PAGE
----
Kinzen's Weekly Wrap - July 23, 2021

I’m Ben and I write Everything in Moderation, a weekly newsletter about (no prizes for guessing) content moderation. Shane is taking a well-earned break and he’s invited me to host the Weekly Wrap until he’s back in the chair. 

This week, we were introduced to the Disinformation Dozen, twelve personalities with large online followings reportedly responsible for a whopping 65% of anti-vaccine misinformation and conspiracy theories on Twitter and Facebook. The dozen — named in a report by NGO Center for Countering Digital Hate — are useful in that they put a face to the otherwise faceless infodemic we’ve all found ourselves in since the pandemic began.

And yet, the report raises the same old questions: Why weren’t the policies that these users broke applied in a timely or consistent manner? Were efforts made to warn users about their false narratives and, if so, when? And what is stopping these dozen superspreaders being deplatformed (which we know can work if done across the board)? The answers to these questions will inform the ongoing government vs platform showdown in the United States (see Recommended articles).

As my former school teachers will attest to, I’m a very slow reader so I don’t have a book recommendation for you this week. But there’s a wealth of juicy reads to get — hit reply and let me know what you make of the selection. 

For Your Headphones This Weekend: Podcast Slot 

Domestic terrorism, the likes of which manifested itself at Capitol Hill earlier this year, has been on the rise for years but never seemingly been deemed a governmental priority. That all changed on January 6 and conversation has now turned to how enforcement agencies like the FBI can spot online signals that suggest planned violence. In its latest podcast, Tech Policy Press has a good interview with Clint Watts, author and research fellow at Foreign Policy Research Institute, about the role that social media monitoring can play in efforts to combat violent terroism. 

Recommended Articles: From the Kinzen Slack channels this week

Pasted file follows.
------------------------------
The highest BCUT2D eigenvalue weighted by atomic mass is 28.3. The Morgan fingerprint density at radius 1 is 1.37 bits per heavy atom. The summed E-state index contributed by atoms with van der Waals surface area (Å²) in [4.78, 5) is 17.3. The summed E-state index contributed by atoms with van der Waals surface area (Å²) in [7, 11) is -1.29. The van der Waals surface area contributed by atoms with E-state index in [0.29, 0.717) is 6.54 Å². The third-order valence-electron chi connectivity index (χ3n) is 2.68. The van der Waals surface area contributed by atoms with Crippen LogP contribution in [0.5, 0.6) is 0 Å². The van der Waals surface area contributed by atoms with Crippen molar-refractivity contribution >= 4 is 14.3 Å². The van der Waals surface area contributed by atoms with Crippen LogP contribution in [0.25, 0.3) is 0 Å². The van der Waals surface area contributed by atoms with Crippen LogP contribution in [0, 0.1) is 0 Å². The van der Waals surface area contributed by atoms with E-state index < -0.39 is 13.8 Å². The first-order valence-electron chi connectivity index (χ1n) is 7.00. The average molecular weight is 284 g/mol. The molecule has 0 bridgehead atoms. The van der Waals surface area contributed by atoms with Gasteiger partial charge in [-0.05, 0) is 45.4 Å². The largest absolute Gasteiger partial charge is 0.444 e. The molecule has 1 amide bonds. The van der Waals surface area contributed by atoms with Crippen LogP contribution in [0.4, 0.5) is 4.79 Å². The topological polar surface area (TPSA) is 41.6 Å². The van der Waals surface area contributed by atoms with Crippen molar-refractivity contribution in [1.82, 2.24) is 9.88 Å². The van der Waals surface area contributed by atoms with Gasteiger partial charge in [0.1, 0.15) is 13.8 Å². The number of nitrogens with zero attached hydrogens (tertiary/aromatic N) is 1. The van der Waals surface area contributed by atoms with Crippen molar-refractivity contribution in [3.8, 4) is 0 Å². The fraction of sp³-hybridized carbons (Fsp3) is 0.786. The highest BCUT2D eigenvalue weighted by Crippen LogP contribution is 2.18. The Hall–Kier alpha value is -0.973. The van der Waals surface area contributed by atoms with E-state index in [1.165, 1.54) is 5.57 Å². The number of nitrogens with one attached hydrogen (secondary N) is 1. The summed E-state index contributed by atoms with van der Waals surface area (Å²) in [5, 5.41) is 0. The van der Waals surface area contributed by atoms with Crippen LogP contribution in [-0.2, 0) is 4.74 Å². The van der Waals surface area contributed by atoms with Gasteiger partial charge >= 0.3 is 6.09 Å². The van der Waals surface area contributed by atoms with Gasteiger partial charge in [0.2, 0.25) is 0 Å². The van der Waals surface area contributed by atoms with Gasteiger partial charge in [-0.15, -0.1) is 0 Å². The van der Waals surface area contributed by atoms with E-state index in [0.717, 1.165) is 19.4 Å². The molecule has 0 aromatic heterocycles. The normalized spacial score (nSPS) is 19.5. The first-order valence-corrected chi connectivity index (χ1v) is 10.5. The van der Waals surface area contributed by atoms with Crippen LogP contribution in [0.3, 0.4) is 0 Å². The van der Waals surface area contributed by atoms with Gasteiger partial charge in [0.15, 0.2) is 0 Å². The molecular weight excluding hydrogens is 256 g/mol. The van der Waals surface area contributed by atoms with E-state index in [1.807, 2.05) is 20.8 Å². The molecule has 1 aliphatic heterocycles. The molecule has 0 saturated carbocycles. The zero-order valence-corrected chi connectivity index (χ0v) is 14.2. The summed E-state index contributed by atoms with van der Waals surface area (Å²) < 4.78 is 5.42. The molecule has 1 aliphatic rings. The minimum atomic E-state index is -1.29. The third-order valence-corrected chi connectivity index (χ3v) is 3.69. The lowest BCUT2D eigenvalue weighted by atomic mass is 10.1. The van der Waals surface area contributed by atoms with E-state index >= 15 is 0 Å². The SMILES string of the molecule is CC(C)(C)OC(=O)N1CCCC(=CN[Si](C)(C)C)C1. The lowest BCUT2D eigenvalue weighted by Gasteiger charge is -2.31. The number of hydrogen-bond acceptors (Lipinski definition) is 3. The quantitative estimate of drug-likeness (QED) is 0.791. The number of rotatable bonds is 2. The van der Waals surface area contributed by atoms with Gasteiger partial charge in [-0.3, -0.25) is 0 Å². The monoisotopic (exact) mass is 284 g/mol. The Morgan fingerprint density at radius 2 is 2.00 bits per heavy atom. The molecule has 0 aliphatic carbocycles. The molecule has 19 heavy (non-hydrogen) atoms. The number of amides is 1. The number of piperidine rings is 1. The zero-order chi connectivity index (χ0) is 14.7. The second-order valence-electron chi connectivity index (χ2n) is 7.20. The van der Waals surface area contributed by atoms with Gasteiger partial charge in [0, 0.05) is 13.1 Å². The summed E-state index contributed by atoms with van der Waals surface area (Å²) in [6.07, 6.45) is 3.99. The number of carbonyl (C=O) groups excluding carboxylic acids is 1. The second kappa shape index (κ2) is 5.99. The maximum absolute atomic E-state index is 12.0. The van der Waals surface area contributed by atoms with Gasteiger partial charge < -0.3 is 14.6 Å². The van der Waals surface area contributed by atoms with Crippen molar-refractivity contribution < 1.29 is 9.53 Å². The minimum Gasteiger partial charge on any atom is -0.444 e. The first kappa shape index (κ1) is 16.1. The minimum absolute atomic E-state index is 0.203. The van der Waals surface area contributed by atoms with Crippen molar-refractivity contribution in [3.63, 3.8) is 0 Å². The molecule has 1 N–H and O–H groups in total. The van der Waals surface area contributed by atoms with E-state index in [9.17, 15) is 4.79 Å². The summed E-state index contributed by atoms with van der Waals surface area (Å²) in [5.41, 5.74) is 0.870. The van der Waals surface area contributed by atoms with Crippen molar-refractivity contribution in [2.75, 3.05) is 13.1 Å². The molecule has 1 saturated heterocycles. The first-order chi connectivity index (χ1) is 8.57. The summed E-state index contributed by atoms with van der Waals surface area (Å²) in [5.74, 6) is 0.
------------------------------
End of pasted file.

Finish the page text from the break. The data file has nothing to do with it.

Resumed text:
Gizmodo: Company That Aims to Solve the 'Crisis of Toxicity Online' Makes Money From the Daily Caller and Ben Shapiro

It didn’t occur to me how much adtech vendors play a crucial role in the business model of hate speech and misinformation until I read this piece. By partnering with right-wing sites that peddle falsehoods about vaccines and election fraud, these software companies funnel dollars to publishers for them to continue the cycle. And all the while pretending to be the answer to online toxicity. One to watch out for.

TIME: Joe Biden’s Fight with Facebook is just beginning

It feels like an age ago but it’s worth remembering that the week started with the President of the United States accusing the world’s largest social network of “killing people” by not confronting Covid-19 misinformation. Joe Biden might have rowed back his comments a few days later but it’s clear that Facebook is in the sights of his administration. This piece lays out what we can expect over the coming months. 

Rest of World: How the son of a homophobic politician in Nigeria became a queer OnlyFans star

I’m fascinated by OnlyFans and the way it has opened up opportunities for everyday people to express themselves and make money. This story is a heartwarming and brilliant example of that. But it’s also a reminder that platform users in conservative countries like Nigeria face untold hurdles to even be on what one OnlyFans user calls “a system that doesn’t favour you”. 

Techdirt: The Eternal October: Bringing Back Tech Optimism, Without The Naivety

If you’re looking for something a bit more hopeful, have a read of Mike Masnick’s blogpost about how it's time to empower people to take control of their online lives. It is the perfect moment, he argues, to “recognize how technology and innovation have amazing potential for good without overlooking the fact that they can also be abused for nefarious purposes”. A so-called ‘Eternal October’.